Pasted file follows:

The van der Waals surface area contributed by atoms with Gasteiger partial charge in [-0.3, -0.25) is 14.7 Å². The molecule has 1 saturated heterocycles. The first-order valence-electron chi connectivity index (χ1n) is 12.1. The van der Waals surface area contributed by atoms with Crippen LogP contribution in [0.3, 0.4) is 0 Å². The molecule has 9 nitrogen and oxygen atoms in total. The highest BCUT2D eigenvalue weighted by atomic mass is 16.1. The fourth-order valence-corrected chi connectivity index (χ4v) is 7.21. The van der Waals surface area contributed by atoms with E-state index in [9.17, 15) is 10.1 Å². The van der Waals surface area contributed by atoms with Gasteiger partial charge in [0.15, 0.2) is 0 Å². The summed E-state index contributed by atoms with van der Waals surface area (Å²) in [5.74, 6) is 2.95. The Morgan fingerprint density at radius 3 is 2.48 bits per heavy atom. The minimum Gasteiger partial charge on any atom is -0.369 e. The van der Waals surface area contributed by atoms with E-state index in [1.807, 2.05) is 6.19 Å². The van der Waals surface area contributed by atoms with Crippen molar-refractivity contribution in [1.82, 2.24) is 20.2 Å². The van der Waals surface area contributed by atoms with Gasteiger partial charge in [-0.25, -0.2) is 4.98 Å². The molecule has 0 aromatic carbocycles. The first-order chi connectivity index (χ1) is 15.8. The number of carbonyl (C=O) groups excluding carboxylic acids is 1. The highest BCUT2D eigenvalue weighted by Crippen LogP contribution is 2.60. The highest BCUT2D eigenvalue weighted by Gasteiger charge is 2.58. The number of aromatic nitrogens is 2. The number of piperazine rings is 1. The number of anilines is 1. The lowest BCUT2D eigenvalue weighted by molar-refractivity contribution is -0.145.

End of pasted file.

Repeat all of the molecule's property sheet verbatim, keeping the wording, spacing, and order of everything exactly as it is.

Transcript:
The van der Waals surface area contributed by atoms with Gasteiger partial charge in [-0.3, -0.25) is 14.7 Å². The molecule has 1 saturated heterocycles. The first-order valence-electron chi connectivity index (χ1n) is 12.1. The van der Waals surface area contributed by atoms with Crippen LogP contribution in [0.3, 0.4) is 0 Å². The molecule has 9 nitrogen and oxygen atoms in total. The highest BCUT2D eigenvalue weighted by atomic mass is 16.1. The fourth-order valence-corrected chi connectivity index (χ4v) is 7.21. The van der Waals surface area contributed by atoms with E-state index in [9.17, 15) is 10.1 Å². The van der Waals surface area contributed by atoms with Gasteiger partial charge in [0.15, 0.2) is 0 Å². The summed E-state index contributed by atoms with van der Waals surface area (Å²) in [5.74, 6) is 2.95. The Morgan fingerprint density at radius 3 is 2.48 bits per heavy atom. The minimum Gasteiger partial charge on any atom is -0.369 e. The van der Waals surface area contributed by atoms with E-state index in [1.807, 2.05) is 6.19 Å². The van der Waals surface area contributed by atoms with Crippen molar-refractivity contribution in [1.82, 2.24) is 20.2 Å². The van der Waals surface area contributed by atoms with Gasteiger partial charge in [-0.25, -0.2) is 4.98 Å². The molecule has 0 aromatic carbocycles. The first-order chi connectivity index (χ1) is 15.8. The number of carbonyl (C=O) groups excluding carboxylic acids is 1. The highest BCUT2D eigenvalue weighted by Crippen LogP contribution is 2.60. The highest BCUT2D eigenvalue weighted by Gasteiger charge is 2.58. The number of aromatic nitrogens is 2. The number of piperazine rings is 1. The number of anilines is 1. The lowest BCUT2D eigenvalue weighted by molar-refractivity contribution is -0.145.